Agatha Christie's Marple (2004–2013)
7.2/10
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17 user 2 critic

The Secret of Chimneys 

An attempt to bring a famed stately home back to its former glory is marred when a visiting Austrian diplomat is shot to death decades after the disappearance of a priceless diamond.

Director:

John Strickland

Writers:

Agatha Christie (based on the novel by), Paul Rutman (screenplay)
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Cast

Episode cast overview, first billed only:
Julia McKenzie ... Miss Marple
Ian Weichardt Ian Weichardt ... Young Lomax
Laura O'Toole Laura O'Toole ... Agnes
Robert Dunbar Robert Dunbar ... Young Count
Edward Fox ... Caterham
Mathew Horne ... Eversleigh
Adam Godley ... Lomax
Charlotte Salt ... Virginia
Jonas Armstrong ... Cade
Michelle Collins ... Treadwell
Anthony Higgins ... Count Ludwig Von Stainach
Dervla Kirwan ... Bundle
Ruth Jones ... Blenkinsopp
Alex Knight Alex Knight ... Jaffers
Stephen Dillane ... Finch
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Storyline

A lavish weekend party sees Miss Marple accompany Lady Virginia Revel to her family home of Chimneys - a house which was once prized for its diplomatic gatherings until a rare diamond was stolen from the premises over twenty years ago. The tenacious career politician, George Lomax, has persuaded Virginia's father, Lord Caterham, to host an evening for an important Austrian Count, Ludwig Von Stainach. Virginia, the daughter of Miss Marple's late cousin, must decide by the end of the weekend whether to accept a marriage proposal from George Lomax or to follow her heart and the courtship of another more adventurous suitor, Anthony Cade. Dismayed by the odd array of guests, including socialist spinster Miss Blenkinsopp, Caterham's formidable eldest daughter Bundle and the quietly inscrutable maidservant Treadwell, Lomax castigates his affable assistant Bill Eversleigh, who also has a soft spot for Virginia. It becomes apparent that Count Ludwig has taken a personal interest in Chimneys ... Written by shanty_sleuth

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Genres:

Crime | Drama | Mystery

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Details

Country:

UK | USA

Language:

English

Release Date:

20 June 2010 (USA) See more »

Also Known As:

Agatha Christie Marple: The Secret of Chimneys See more »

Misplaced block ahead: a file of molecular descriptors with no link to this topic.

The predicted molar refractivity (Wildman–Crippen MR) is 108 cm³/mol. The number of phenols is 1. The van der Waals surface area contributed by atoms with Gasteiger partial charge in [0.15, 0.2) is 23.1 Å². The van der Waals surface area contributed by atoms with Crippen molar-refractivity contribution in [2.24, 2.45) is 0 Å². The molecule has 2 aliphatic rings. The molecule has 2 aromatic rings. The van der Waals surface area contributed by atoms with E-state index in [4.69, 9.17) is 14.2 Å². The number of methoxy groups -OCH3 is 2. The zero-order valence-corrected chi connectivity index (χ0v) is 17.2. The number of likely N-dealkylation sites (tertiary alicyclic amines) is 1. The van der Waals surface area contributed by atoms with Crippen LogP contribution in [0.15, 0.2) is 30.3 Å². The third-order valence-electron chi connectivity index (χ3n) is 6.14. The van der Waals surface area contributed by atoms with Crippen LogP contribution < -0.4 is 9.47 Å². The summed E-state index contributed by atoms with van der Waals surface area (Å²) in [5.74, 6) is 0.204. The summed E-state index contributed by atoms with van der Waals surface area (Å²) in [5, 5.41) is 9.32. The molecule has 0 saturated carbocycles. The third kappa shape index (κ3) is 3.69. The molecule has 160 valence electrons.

Company Credits

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Technical Specs

Runtime:

Color:

Color
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Trivia

Both Mathew Horne and Ruth Jones star in Gavin and Stacey See more »

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User Reviews

 
It's better then the reviews here claim.
6 October 2015 | by Sleepin_DragonSee all my reviews

I knew after the first minute this was going to be really enjoyable, and it was. Starting a drama with a bit of Strauss (Wiener Bonbons) is never a bad idea, it sets the tone. The worst case of saved on a bicycle whilst wearing an anorak as I have ever seen.

We learn that after a party in 1932, a maid Agnes stole a hugely valuable jewel from one of the guests and then vanished. A diplomatic gathering happens at the old family home of the Caterham family, Chimneys. Honoured Guest and dignitary Count Ludwig is found murdered and Miss Marple sets about unravelling a web of secrets and lies.

It's a deep plot, it's not straightforward like Library or Vicarage, but it at least allows a little intelligence from the viewer. I don't see where some reviewers are coming from when they say they don't understand it, have you seen an episode of Waking the dead? This is deep not complex.

Wonderfully acted as you'd expect, it's very much McKenzie that stands out as the class act of the piece. Edward Fox is as usual very good, he plays the unsympathetic aristocrat very well, he's a commanding actor. Ruth Jones and Dervla Kirwan provide the lighter side. Good to see Michelle Collins cast against type, and playing a more dowdy character, she clearly does sinister very well. Matthew Horne is a little silly at times I thought.

I like the humour in it, mainly coming from the Kirwan/Jones combination. The music as mentioned briefly is superb, you can't beat a Strauss waltz, but the incidental music is lovely too. As a production it looks beautiful, gorgeous settings, great shots, it's a visual treat.

It gets an 8/10, it's not brilliant or flawless, but it's imaginative, beautifully produced, and original, Miss Marple fitted in beautifully to this story, she din't seem contrived.


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